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Global Basic Rights$
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Charles R. Beitz and Robert E. Goodin

Print publication date: 2011

Print ISBN-13: 9780199604388

Published to Oxford Scholarship Online: February 2015

DOI: 10.1093/acprof:osobl/9780199604388.001.0001

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Shue on Rights and Duties*

Shue on Rights and Duties*

Chapter:
(p.113) 6 Shue on Rights and Duties*
Source:
Global Basic Rights
Author(s):

Thomas Pogge

Publisher:
Oxford University Press
DOI:10.1093/acprof:osobl/9780199604388.003.0006

This chapter analyses the stages of Shue’s argument in Basic Rights, which starts from the premise that human beings have moral rights, specifically claim rights in Hohfeld’s sense. This premise leaves open the content of our moral rights as well as their importance relative to one another and relative to other reasons for action. Noting considerable disagreement about these matters, Shue proposed a criterion for identifying the content, or (as he calls it) substance, of our most weighty, most important rights. Employing this criterion, he argues that four clusters of rights — security rights, subsistence rights, liberty rights, and political participation rights — satisfy this criterion. Shue concludes that these four rights clusters ‘are everyone’s minimum reasonable demands upon the rest of humanity’. Because all four clusters of rights impose both negative and positive duties, the common libertarian dismissal of subsistence rights fails.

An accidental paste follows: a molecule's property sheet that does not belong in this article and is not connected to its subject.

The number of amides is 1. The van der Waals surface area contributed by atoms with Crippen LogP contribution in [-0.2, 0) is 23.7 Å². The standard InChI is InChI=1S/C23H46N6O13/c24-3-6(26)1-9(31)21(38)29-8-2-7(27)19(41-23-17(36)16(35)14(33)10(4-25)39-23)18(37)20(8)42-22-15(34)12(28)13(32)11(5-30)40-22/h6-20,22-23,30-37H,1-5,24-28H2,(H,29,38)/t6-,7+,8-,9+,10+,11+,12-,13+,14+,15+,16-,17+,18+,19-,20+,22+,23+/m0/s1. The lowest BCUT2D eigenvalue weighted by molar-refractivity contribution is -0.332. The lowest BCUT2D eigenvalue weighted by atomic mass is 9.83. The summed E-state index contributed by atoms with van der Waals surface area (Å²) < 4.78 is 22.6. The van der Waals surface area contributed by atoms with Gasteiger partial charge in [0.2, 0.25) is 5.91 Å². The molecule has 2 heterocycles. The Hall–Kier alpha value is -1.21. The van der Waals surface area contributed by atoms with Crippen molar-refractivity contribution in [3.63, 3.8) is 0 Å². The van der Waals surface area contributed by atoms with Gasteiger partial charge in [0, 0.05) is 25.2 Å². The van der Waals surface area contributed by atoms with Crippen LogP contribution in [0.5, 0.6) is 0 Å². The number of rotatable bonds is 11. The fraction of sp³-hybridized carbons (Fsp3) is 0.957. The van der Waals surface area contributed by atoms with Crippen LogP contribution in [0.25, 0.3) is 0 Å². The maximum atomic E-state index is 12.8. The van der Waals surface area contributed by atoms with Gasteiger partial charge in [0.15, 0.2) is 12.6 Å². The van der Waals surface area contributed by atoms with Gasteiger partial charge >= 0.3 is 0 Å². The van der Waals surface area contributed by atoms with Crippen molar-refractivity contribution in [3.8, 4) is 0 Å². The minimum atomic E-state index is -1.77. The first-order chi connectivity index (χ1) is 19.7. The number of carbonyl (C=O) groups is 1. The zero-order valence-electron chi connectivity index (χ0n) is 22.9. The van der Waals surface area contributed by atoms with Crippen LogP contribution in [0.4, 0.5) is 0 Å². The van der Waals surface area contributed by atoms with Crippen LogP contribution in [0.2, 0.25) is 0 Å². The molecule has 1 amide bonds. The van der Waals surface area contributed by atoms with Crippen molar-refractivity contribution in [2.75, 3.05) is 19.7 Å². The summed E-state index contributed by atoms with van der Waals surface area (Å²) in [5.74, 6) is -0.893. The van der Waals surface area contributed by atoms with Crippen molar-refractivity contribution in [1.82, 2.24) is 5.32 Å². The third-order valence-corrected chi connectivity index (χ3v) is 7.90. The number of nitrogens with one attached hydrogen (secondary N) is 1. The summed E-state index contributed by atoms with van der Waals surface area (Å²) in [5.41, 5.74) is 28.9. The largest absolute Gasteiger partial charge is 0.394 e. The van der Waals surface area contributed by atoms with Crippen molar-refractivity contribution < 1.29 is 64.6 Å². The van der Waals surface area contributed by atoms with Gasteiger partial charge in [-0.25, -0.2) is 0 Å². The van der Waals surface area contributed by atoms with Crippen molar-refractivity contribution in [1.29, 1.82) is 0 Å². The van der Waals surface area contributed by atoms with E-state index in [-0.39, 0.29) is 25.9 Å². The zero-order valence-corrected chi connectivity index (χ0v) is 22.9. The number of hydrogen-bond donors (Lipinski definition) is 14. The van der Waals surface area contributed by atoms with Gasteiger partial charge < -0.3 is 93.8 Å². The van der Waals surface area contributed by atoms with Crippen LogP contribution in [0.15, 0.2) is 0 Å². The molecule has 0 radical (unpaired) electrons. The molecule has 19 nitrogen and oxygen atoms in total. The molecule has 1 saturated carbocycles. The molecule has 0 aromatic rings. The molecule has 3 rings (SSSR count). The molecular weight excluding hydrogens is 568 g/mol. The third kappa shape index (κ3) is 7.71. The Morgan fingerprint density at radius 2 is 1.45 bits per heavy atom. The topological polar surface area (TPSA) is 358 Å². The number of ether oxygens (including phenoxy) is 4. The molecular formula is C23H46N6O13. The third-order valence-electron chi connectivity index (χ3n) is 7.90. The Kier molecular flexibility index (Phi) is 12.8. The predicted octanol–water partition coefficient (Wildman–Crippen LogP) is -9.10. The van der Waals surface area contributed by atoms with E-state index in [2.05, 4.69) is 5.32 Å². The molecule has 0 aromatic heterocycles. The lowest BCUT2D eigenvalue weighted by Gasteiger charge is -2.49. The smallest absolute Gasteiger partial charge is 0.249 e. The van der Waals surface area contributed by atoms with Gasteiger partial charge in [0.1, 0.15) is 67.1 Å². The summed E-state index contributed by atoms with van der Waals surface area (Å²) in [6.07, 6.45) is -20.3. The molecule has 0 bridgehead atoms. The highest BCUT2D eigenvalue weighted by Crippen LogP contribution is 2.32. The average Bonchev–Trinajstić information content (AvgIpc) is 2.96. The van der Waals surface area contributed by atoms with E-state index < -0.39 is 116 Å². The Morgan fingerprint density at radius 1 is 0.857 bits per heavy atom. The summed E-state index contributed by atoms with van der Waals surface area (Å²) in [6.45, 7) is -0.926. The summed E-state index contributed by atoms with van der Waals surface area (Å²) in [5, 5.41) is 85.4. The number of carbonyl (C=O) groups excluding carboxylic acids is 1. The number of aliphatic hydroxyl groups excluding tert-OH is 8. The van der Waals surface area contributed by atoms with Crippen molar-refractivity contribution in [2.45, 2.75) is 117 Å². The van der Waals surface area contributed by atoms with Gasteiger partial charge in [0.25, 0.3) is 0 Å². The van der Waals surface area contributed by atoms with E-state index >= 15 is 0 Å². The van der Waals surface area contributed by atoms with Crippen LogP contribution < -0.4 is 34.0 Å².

Keywords:   Henry Shue, Basic Rights, moral rights, security rights, subsistence rights, liberty rights, political participation rights

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